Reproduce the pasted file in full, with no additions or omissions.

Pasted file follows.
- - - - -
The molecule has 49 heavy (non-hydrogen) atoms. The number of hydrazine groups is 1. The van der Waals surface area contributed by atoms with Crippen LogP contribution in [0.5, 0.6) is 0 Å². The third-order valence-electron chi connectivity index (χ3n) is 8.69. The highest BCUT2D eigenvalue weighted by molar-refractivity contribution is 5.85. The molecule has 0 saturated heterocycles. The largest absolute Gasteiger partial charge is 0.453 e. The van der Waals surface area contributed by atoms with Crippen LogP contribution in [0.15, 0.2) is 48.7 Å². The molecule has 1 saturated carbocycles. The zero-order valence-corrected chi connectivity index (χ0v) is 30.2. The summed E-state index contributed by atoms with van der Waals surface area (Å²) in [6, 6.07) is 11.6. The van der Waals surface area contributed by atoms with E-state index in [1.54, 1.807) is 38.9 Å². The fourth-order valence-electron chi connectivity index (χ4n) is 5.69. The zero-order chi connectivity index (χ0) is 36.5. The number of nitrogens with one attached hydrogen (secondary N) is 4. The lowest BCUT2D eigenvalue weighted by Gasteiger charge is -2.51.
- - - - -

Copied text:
The molecule has 49 heavy (non-hydrogen) atoms. The number of hydrazine groups is 1. The van der Waals surface area contributed by atoms with Crippen LogP contribution in [0.5, 0.6) is 0 Å². The third-order valence-electron chi connectivity index (χ3n) is 8.69. The highest BCUT2D eigenvalue weighted by molar-refractivity contribution is 5.85. The molecule has 0 saturated heterocycles. The largest absolute Gasteiger partial charge is 0.453 e. The van der Waals surface area contributed by atoms with Crippen LogP contribution in [0.15, 0.2) is 48.7 Å². The molecule has 1 saturated carbocycles. The zero-order valence-corrected chi connectivity index (χ0v) is 30.2. The summed E-state index contributed by atoms with van der Waals surface area (Å²) in [6, 6.07) is 11.6. The van der Waals surface area contributed by atoms with E-state index in [1.54, 1.807) is 38.9 Å². The fourth-order valence-electron chi connectivity index (χ4n) is 5.69. The zero-order chi connectivity index (χ0) is 36.5. The number of nitrogens with one attached hydrogen (secondary N) is 4. The lowest BCUT2D eigenvalue weighted by Gasteiger charge is -2.51.